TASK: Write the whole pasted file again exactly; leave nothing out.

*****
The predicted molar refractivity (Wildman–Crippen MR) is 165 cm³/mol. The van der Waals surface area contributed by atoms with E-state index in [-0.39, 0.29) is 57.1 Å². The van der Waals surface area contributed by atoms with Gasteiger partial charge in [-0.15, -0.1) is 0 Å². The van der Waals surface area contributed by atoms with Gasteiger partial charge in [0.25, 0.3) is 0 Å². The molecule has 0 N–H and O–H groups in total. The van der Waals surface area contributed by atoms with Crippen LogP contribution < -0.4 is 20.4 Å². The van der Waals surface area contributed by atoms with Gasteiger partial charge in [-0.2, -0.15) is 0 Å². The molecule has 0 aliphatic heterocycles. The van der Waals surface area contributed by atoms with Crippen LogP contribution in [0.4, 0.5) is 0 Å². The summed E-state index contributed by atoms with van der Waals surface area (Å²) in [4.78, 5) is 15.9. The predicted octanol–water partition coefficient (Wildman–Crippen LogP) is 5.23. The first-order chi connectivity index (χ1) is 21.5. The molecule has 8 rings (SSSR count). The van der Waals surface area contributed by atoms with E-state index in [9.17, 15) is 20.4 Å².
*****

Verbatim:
The predicted molar refractivity (Wildman–Crippen MR) is 165 cm³/mol. The van der Waals surface area contributed by atoms with E-state index in [-0.39, 0.29) is 57.1 Å². The van der Waals surface area contributed by atoms with Gasteiger partial charge in [-0.15, -0.1) is 0 Å². The van der Waals surface area contributed by atoms with Gasteiger partial charge in [0.25, 0.3) is 0 Å². The molecule has 0 N–H and O–H groups in total. The van der Waals surface area contributed by atoms with Crippen LogP contribution < -0.4 is 20.4 Å². The van der Waals surface area contributed by atoms with Gasteiger partial charge in [-0.2, -0.15) is 0 Å². The molecule has 0 aliphatic heterocycles. The van der Waals surface area contributed by atoms with Crippen LogP contribution in [0.4, 0.5) is 0 Å². The summed E-state index contributed by atoms with van der Waals surface area (Å²) in [4.78, 5) is 15.9. The predicted octanol–water partition coefficient (Wildman–Crippen LogP) is 5.23. The first-order chi connectivity index (χ1) is 21.5. The molecule has 8 rings (SSSR count). The van der Waals surface area contributed by atoms with E-state index in [9.17, 15) is 20.4 Å².